Tamarack Aerospace is to modify a De Havilland Canada Dash-8 Q400 with its active winglet system over the next year, as part of a joint venture with Italian regional operator SkyAlps.
Under the agreement, SkyAlps will dedicate one Q400 turboprop to Tamarack for the eco-Smartwing modification.
The demonstrator is expected to be flying “in the next nine to 12 months”, says Tamarack chief executive Nick Guida, paving the way for eventual certification, which Guida says should happen in about two years.
“After certification, the aircraft will enter service with SkyAlps… we will also get on the schedule with them to retrofit [the rest of their fleet]. We’ll be taking orders from other airlines too,” Guida adds.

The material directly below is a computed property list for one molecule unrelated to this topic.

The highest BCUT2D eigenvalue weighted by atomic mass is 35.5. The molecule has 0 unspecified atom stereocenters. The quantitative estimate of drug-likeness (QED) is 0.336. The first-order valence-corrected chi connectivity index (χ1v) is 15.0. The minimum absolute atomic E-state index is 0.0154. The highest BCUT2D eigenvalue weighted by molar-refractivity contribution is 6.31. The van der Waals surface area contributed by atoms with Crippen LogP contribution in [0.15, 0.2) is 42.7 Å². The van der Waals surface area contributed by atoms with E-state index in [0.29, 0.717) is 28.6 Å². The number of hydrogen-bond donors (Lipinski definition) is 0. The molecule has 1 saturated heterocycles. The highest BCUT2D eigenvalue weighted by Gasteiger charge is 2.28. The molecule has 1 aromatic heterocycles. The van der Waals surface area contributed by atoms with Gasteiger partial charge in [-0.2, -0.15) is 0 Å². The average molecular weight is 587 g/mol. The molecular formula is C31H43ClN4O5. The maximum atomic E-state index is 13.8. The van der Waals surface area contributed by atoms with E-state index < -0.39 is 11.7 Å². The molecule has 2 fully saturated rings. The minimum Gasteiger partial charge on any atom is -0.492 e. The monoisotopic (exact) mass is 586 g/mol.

SkyAlps chief executive Alex Spinato says the aircraft will be ferried to Tamarack’s Sandpoint, Idaho headquarters for modification works. The operator currently has a fleet of four Q400s, and expects to have an operational fleet of 14 turboprops by mid-2024.
The Smartwing consists of a wing extension, composite winglet and an active load alleviation system the company calls Atlas.
Separately, Guida says progress “is going well” on the development of its active winglet system for the Airbus A320. The company first disclosed its intention to bring its Smartwing system to the narrowbody jet – offering a potential fuel-burn reduction of up to 15% – in October 2022.
“We are working with many airlines now, it’s going well… things are accelerating and I think in the next few months we will have an official launch,” he says.